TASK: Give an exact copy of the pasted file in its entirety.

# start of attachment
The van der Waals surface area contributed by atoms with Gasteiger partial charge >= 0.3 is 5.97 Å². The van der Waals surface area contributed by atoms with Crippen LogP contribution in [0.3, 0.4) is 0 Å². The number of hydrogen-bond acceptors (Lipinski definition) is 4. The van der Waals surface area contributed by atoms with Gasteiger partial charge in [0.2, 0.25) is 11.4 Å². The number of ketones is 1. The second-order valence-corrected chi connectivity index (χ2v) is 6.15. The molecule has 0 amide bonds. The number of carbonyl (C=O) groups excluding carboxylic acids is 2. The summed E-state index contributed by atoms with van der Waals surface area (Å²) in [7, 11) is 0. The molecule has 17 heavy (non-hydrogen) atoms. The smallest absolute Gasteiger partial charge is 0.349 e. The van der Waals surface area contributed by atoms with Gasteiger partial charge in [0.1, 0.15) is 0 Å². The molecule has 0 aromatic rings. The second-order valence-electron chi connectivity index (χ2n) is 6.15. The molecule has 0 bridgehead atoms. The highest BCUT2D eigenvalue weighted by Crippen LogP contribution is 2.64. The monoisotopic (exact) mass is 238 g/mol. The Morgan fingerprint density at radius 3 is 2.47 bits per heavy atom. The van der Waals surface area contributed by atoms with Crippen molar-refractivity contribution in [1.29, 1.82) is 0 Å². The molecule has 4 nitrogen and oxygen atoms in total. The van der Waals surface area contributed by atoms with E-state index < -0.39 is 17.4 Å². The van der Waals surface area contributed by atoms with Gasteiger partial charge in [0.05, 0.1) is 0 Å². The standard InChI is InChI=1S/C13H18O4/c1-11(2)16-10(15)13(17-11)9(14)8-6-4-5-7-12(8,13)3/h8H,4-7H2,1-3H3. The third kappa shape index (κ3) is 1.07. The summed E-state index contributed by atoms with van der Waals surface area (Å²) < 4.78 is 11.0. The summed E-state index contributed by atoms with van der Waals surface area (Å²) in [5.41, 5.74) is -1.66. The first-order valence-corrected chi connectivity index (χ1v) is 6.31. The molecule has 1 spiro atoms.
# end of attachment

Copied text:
The van der Waals surface area contributed by atoms with Gasteiger partial charge >= 0.3 is 5.97 Å². The van der Waals surface area contributed by atoms with Crippen LogP contribution in [0.3, 0.4) is 0 Å². The number of hydrogen-bond acceptors (Lipinski definition) is 4. The van der Waals surface area contributed by atoms with Gasteiger partial charge in [0.2, 0.25) is 11.4 Å². The number of ketones is 1. The second-order valence-corrected chi connectivity index (χ2v) is 6.15. The molecule has 0 amide bonds. The number of carbonyl (C=O) groups excluding carboxylic acids is 2. The summed E-state index contributed by atoms with van der Waals surface area (Å²) in [7, 11) is 0. The molecule has 17 heavy (non-hydrogen) atoms. The smallest absolute Gasteiger partial charge is 0.349 e. The van der Waals surface area contributed by atoms with Gasteiger partial charge in [0.1, 0.15) is 0 Å². The molecule has 0 aromatic rings. The second-order valence-electron chi connectivity index (χ2n) is 6.15. The molecule has 0 bridgehead atoms. The highest BCUT2D eigenvalue weighted by Crippen LogP contribution is 2.64. The monoisotopic (exact) mass is 238 g/mol. The Morgan fingerprint density at radius 3 is 2.47 bits per heavy atom. The van der Waals surface area contributed by atoms with Crippen molar-refractivity contribution in [1.29, 1.82) is 0 Å². The molecule has 4 nitrogen and oxygen atoms in total. The van der Waals surface area contributed by atoms with E-state index < -0.39 is 17.4 Å². The van der Waals surface area contributed by atoms with Gasteiger partial charge in [0.05, 0.1) is 0 Å². The standard InChI is InChI=1S/C13H18O4/c1-11(2)16-10(15)13(17-11)9(14)8-6-4-5-7-12(8,13)3/h8H,4-7H2,1-3H3. The third kappa shape index (κ3) is 1.07. The summed E-state index contributed by atoms with van der Waals surface area (Å²) < 4.78 is 11.0. The summed E-state index contributed by atoms with van der Waals surface area (Å²) in [5.41, 5.74) is -1.66. The first-order valence-corrected chi connectivity index (χ1v) is 6.31. The molecule has 1 spiro atoms.